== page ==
This interview is part of a series of messages from young European entrepreneurs to their peers. Considering the entrepreneurship path? We did it, you can do it!

Why entrepreneur and not employee?

I don’t know if I decided to become an entrepreneur or if entrepreneurship picked me. I guess as a kid, I’ve always been creative and interested in making my own money. So without even thinking about it, I think I started doing it. I remember when I was 7 years old, I was a big fan of Lego and I remembered I wrote a letter asking whether I could be a retailer of Lego, for no other reason but to get hold of more Lego –obviously the consequence of it was to run a business and in that way become an entrepreneur! They did reply to me eventually but unfortunately said that I was too young to set up a Lego company. However I think that’s how it all started for me. I kept on doing things like that and the older I got, the wiser I became and I have now a more mature perspective of entrepreneurship. When I went to university, I started to build my network and got access to investors. I was able to take my dreams and my ideas even further and create actual companies.

I’ve directed a few smaller businesses before this one. The first business I started when I was 19 years old. I ran it for only 6 months as a local media company came and bought the business. Then I went to university and spent 10 years working for corporations. After those experiences, I eventually decided to come back to my entrepreneurial ‘roots’ and to launch my own business.

To be an entrepreneur means …

In terms of running my own business, one of the biggest enjoyments I get is to be in control of my own destiny, and in control of my own time. I am able to decide when I start working, and how long I work for and in what way I spend my hours during the day. In addition, being in line with your personal success and with your business is something that gives you great satisfaction. The conviction that we’re building a business that we think is making a big difference for a lot of people provides you with great satisfaction versus maybe working for a big corporation that’s somehow only looking for the money.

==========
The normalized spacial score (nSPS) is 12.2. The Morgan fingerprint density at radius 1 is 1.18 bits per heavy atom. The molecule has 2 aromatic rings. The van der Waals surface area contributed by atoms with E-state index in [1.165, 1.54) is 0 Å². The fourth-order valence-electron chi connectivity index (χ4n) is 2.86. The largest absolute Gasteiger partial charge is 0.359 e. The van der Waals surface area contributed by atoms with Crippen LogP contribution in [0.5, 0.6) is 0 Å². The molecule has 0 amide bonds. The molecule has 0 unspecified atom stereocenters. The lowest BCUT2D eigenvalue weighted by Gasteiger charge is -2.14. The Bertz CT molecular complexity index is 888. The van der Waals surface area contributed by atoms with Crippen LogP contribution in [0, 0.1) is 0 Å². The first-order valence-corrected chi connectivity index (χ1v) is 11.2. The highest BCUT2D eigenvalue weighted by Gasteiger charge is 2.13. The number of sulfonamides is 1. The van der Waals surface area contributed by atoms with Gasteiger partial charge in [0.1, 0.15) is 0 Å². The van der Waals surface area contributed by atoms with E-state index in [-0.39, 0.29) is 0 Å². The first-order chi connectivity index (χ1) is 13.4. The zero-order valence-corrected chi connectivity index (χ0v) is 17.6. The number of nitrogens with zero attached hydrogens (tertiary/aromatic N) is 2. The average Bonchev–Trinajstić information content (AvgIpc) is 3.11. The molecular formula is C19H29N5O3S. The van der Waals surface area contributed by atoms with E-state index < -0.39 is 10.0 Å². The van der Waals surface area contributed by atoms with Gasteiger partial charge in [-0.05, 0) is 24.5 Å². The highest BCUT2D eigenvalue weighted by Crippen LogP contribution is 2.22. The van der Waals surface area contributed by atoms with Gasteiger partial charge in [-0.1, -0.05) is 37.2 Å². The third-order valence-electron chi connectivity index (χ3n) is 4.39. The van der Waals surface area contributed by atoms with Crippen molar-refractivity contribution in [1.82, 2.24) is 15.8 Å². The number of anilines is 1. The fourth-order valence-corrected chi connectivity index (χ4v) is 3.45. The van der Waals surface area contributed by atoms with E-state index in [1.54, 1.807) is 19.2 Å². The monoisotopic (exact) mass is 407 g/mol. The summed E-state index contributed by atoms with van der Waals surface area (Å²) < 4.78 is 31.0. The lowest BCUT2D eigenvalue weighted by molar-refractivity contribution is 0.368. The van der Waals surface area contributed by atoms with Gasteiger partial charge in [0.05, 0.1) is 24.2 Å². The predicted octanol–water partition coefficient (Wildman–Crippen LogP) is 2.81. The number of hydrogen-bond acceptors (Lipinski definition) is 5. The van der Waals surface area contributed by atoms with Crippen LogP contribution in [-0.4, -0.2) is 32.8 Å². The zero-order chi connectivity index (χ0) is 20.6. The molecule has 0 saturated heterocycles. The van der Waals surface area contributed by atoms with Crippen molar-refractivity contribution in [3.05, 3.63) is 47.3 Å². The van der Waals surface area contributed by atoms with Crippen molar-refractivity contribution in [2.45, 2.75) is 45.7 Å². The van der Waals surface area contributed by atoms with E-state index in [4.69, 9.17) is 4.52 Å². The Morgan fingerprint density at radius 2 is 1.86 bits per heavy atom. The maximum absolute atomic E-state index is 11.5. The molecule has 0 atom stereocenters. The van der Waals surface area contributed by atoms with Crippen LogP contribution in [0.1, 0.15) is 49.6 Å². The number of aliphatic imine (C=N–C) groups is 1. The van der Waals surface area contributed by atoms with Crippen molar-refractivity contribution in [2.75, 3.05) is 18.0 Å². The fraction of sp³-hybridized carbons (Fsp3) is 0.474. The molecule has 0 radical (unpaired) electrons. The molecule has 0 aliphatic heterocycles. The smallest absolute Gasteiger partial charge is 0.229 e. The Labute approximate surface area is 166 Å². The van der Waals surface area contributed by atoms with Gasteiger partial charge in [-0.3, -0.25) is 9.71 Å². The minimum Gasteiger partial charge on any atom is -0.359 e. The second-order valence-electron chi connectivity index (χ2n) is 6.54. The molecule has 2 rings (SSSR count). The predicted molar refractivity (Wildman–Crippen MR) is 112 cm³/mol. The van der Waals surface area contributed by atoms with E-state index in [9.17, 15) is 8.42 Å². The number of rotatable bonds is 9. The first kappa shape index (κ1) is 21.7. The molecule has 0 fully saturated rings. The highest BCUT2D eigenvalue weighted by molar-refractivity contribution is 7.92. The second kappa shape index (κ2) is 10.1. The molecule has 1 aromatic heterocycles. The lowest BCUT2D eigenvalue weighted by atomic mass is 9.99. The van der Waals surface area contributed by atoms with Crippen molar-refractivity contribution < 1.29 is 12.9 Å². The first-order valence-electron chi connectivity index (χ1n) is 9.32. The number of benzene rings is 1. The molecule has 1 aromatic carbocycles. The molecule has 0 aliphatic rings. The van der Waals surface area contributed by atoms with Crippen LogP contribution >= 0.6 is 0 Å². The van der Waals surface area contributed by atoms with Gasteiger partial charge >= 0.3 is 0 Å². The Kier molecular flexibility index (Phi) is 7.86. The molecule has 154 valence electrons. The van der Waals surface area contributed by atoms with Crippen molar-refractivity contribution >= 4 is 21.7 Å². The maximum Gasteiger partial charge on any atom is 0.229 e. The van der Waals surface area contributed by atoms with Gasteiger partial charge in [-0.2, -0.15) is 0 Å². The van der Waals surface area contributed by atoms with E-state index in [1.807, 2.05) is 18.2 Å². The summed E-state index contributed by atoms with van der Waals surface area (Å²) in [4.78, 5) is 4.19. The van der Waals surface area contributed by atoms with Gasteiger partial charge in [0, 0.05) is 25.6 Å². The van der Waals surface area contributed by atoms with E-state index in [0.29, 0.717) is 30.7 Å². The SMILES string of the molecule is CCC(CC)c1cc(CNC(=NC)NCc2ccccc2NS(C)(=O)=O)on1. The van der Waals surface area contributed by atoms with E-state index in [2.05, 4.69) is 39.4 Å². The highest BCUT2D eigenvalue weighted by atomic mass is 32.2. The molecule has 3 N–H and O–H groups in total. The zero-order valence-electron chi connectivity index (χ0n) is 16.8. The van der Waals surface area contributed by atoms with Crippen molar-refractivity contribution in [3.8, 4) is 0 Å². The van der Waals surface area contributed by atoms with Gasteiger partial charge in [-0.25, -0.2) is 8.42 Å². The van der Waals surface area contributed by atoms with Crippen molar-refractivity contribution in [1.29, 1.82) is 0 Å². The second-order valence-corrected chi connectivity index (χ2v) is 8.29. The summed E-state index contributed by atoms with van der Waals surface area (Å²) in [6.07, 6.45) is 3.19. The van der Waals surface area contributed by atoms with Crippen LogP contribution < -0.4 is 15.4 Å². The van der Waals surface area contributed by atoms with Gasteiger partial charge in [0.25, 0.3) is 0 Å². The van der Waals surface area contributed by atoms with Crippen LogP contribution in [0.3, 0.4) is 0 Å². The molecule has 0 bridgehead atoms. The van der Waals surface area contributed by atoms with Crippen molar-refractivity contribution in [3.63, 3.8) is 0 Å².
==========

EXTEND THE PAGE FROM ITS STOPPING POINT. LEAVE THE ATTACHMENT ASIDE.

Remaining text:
Your advice for potential young entrepreneurs ….

I think the best thing you can do is just start doing something. Write a business plan, be part of a business plan competition. Try to look out at opportunities, because the more you’ll try and fail, the better you’ll become in the end. So try 10 times, and you’ll succeed once. But if you wait for that one big idea or that one amazing opportunity, I think you’ll still be in the same situation in ten years’ time. So start now, and don’t be afraid to fail!

The interview was held on the occasion of the StartUp Europe Roadshow closing event, organised on the second day of UNCONVENTION 2014. For more interviews of this kind and the video summarising the interviews check HERE.

Christer Holloman is the Founder of Invoice House (Sweden), a new option for Invoice and Instalment Payments.